What is Line Boring?

The term line boring is thrown around in the machining industry often, but not everyone is familiar with this common practice. Line boring is necessary for several machining projects and repairs and can range from simple procedures to complex situations requiring months of work and the input of many engineers.

Line Boring

What is Line Boring?

Line boring is essentially enlarging a hole that has already been cast, making the centerlines of two or more bores collinear. Collinear bores appear in several large machine parts such as engine blocks, gearboxes, presses and turbines. Precision is important in these machines, which is why line boring is commonly used to repair worn bores and their neighbors.

If bores in machining parts are not collinear, it can introduce misalignment, vibration, and even malfunction in a system. Oftentimes a machine will simply not work if even a small amount of misalignment is introduced. This is what makes this type of repair so common.

Line Boring Machines

Our line boring and coupling equipment supports boring diameters from 1.25 inches to 80 inches, with power options like electric, hydraulic, and pneumatic.

How Long Does Line Boring Take?

A line boring job often depends on the complexity of the machine, the number of bores, and how damaged or worn a bore may be. Sometimes, simple repairs can be completed onsite in a few hours. However, there are many cases in which engineering layouts must be obtained, as well as custom boring bar systems. These larger projects can take multiple technicians and sometimes months to complete.

What is Line Boring?

Custom Boring Bars

Boring bars are used to secure the single-point cutters that enter into an existing bore and widen it. They allow the cutter to be moved on an X or Y-Axis to shape the hole, slot, or shaft according to the desired specifications. CEO Machining has a range of 2”-12” Boring bars that can be fitted with a variety of attachments at the ready for most standard jobs.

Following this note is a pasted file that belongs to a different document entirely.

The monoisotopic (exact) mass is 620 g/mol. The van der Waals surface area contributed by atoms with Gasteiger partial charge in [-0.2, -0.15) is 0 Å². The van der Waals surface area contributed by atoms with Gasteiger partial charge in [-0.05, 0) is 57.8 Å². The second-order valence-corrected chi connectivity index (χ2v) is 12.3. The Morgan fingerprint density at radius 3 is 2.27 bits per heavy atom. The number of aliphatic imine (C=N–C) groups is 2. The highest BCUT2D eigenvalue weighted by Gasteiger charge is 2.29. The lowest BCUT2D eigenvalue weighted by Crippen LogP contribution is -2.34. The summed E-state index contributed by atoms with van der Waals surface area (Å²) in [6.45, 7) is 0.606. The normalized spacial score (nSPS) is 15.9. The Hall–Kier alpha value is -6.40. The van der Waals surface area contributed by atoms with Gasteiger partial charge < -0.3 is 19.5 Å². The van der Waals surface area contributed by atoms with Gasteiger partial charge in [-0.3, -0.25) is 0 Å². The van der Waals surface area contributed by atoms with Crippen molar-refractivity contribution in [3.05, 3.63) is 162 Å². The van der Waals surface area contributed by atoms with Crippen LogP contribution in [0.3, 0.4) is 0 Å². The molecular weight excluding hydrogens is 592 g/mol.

One size does not always fit all. There are many instances in which on-site machining repairs and boring require irregular boring bars. That is to say, the job cannot be completed by a standard size of the boring bar. This often may have something to do with the design of the machine, nearby obstructions, or limited space. When this occurs, technicians will craft custom boring bars fitted to the desired measurements and capabilities of the job.

When Regular Line Boring Won’t Work

Original bores commonly become worn or damaged after years of operation, even if the machine is kept in working order. Like a tune-up on any machine, parts must be repaired or replaced after long periods of use. This is especially true of foundational parts of the machine, such as bores.

However, just widening the bores to match a damaged or worn hole doesn’t always work. Line boring also occurs when a machine’s bores must be restored to their original centerlines, or the machine won’t work properly. When this happens, engineers will create repair sleeves to fit into the bore rather than attempting to widen the other bores to match the damaged bore.

Line Boring Techniques

What to Expect From a Line Boring Job

While the process may change slightly depending on the needs of the job and the complexity of the machine, you can expect a similar structure for each job.

First, engineers will survey any space constraints at a job site. Ways around obstructions will have to be found, and boring equipment will have to be sized specifically to space. This is usually the stage in which the need for custom boring bars and other pieces, such as repair sleeves, is discovered.

Engineers will then examine the bores to determine the scope of repairs needed. Using a variety of tools like micrometers, indicators, and a visual inspection the engineers will measure the roundness and concentricity of the bores.

Finally, the machining equipment will be installed, aligned, and made ready for operation. Bores will be repaired whether by line boring methods or installing repair sleeves. After the actual repair is complete, engineers will once again inspect for accuracy and that the job specifications have been met.

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